An individual kouign aman, a breakfast pastry from the Viennoiserie group that is as addictive in its own way as a great coffee cake. Photo by Corey Lugg | THE NIBBLE.
KAREN HOCHMAN is Editorial Director of THE NIBBLE.
Page 1: Buttery Breton Pastry
CAPSULE REPORT: Seldom found in French bakeries in America, Kouign Aman is a Breton pastry (from Brittany, a region in France). This laminated pastry is time consuming to make, but the payoff is something distinctive and wonderful. If you’re a baker, make some for Mother’s Day. Or splurge and have them sent from a top baker as a gift. This is Page 1 of a two-page article. Click on the black links below to visit Page 2.
Kouign Aman Overview
“Kouign aman” (KOO-ine ah-MAHN, sometimes spelled amann) looks and sounds as if it is from the exotic Far East. But it’s derived from the words for “cake”—kouign—and “butter”—amanenn—in the dialect of Brittany, a peninsula region on the northwest coast of France that separates the English Channel from the Bay of Biscay. It is a traditional pastry specialty of Brittany. As the story goes, a baker, Yves Rene-Scordia, settled in the port town of Douarnenez and began selling the pastry in 1860. It is deemed so special that local bakers formed an association to preserve “true Kouign Aman de Douarnenez.”
As lovers of laminated pastry know, it is rich and buttery comfort food. Kouign aman adds caramel and the crispness of the pastry top to the mix. It’s irresistible, although according to one local, it’s not enjoyed daily as Americans might enjoy their doughnut or cheese danish, but reserved for special occasions.
Laminated pastry is a time-consuming technique of layering and folding a yeast dough—the croissant, danish and other Viennoiserie,* and 72-layer biscuits are examples. It produces many buttery layers that can be pulled apart to reveal thin leaves within. You can see the striations, or layers, of pastry when you look at the top of the Viennoiserie or when you cut into them, and you can pull apart the layers of the baked dough.
*Viennoiserie refers to all breads and pastries made with laminated dough. This technique is used to make the flaky “breakfast pastries”—croissants, danish, brioche, pain au chocolat and lesser-known specialties like kouign aman. It is a marriage between traditional bread baking and sweet pastry baking. According to legend (subsequently disproved), the croissant was created to commemorate the defeat of the Turks in Vienna; hence, the group of specialty breads became known as Viennoiserie. See our Bread Glossary for the accurate history.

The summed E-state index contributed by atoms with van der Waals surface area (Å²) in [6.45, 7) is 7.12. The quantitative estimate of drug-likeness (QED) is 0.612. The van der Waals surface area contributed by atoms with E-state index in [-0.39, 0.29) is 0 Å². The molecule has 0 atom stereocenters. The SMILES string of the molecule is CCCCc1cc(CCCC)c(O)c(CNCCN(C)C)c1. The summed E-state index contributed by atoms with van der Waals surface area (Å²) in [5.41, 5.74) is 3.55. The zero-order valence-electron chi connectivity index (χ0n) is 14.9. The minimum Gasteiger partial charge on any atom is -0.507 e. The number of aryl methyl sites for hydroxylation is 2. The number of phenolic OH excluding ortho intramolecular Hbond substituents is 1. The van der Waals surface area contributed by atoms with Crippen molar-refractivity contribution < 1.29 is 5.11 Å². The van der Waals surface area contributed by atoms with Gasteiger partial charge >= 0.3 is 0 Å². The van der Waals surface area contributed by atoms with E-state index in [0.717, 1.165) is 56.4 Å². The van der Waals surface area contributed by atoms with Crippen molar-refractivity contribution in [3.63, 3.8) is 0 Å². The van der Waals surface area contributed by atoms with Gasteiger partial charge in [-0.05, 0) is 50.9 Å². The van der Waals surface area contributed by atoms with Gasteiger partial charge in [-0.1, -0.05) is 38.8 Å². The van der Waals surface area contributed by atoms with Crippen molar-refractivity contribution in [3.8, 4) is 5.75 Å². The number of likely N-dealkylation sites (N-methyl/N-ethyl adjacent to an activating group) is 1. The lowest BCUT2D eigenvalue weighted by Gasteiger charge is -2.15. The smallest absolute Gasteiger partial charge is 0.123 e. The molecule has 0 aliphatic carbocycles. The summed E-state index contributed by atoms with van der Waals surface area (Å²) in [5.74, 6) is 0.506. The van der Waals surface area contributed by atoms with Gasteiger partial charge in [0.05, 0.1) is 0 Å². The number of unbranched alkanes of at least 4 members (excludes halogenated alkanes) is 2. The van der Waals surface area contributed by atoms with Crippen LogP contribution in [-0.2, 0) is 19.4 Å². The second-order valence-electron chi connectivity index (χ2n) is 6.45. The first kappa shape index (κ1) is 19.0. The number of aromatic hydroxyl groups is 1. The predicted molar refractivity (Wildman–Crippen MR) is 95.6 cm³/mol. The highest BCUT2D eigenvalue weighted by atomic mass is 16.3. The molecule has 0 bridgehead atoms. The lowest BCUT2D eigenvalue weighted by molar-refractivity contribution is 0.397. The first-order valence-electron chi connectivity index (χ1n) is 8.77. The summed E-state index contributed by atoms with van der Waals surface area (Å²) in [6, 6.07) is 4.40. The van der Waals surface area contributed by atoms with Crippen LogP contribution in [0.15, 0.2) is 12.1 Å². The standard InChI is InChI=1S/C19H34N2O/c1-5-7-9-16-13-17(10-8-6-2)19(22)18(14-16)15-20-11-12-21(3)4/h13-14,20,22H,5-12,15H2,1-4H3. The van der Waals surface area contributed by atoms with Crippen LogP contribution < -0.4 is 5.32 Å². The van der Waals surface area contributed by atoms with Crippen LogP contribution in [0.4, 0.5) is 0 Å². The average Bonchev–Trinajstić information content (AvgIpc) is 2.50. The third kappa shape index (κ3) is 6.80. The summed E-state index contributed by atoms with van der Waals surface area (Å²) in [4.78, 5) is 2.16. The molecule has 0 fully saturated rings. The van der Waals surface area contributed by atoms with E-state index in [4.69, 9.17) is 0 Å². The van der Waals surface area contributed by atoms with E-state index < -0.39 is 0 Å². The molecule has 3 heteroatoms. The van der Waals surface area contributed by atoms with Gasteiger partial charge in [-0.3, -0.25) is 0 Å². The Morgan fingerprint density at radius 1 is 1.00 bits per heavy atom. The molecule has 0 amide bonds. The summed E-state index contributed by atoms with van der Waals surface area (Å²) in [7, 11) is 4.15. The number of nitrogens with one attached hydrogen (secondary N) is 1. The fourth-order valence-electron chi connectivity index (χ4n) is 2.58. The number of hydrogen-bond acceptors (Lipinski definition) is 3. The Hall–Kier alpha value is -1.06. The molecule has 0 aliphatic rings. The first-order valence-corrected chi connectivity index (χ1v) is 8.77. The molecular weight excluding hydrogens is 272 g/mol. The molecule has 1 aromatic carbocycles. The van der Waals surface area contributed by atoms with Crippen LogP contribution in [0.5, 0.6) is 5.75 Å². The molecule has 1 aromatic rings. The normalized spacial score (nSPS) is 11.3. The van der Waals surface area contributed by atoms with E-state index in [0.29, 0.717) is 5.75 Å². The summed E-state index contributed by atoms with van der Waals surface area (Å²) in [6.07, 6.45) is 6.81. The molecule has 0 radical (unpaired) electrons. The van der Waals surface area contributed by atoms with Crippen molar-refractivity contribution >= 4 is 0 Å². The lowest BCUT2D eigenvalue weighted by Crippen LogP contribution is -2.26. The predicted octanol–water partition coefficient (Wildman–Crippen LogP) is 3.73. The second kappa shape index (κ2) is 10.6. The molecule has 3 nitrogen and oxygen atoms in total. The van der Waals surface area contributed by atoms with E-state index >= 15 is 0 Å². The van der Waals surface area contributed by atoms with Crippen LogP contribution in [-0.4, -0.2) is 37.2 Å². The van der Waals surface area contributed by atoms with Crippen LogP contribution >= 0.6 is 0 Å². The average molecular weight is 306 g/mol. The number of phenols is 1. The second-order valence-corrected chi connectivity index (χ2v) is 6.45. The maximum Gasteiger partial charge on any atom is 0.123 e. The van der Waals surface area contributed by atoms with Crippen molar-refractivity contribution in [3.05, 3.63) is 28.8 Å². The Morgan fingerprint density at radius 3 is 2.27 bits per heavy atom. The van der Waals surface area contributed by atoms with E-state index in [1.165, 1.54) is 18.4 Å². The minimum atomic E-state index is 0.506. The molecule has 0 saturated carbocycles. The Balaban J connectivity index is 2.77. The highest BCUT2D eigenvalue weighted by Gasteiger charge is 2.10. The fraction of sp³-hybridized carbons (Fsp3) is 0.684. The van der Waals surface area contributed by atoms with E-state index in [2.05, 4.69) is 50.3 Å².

To make the dough, called the détrempe (from the French verb, “to soak,” as the dry ingredients soak in liquid), milk, dry yeast, brown sugar, bread flour, and sea salt or kosher salt are kneaded together. Some recipes use starter dough from a prior batch. Dough is chilled, then rolled out into a rectangle. A smaller rectangle of rolled out dough and chilled butter, called the beurrage (from the French word for butter, beurre), is placed on top of it. Then the construction of the pâton, or dough roll, begins. The rectangle is folded into thirds, as if folding a letter (in fact, this first fold is known as a “single letter fold”). The pâton is then refrigerated for an hour, then rolled and folded again. The rolling and folding continues, usually for four turns. It is an expensive (because of the amount of butter needed) as well as a time-consuming process.
Photo: You can see the difference in the fluffy, flaky, buttery dough of the Viennoiserie, above (croissants at top, pain au chocolat in the center and the kouign aman at the far right top) and the non-Viennoiserie flat scone at the bottom right. Photo © copyright Les Madeleines.
The difference in making kouign aman is that sugar is sprinkled on each layer as it is folded. The sugar melds with the butter in the pastry to create caramel, known as a caramel lacquer.†
†Caramel is made by heating sugar. Caramel candy is made by boiling sugar with butter and milk; vanilla or other flavorings are used, and glucose or corn syrup is added to prevent crystallization.
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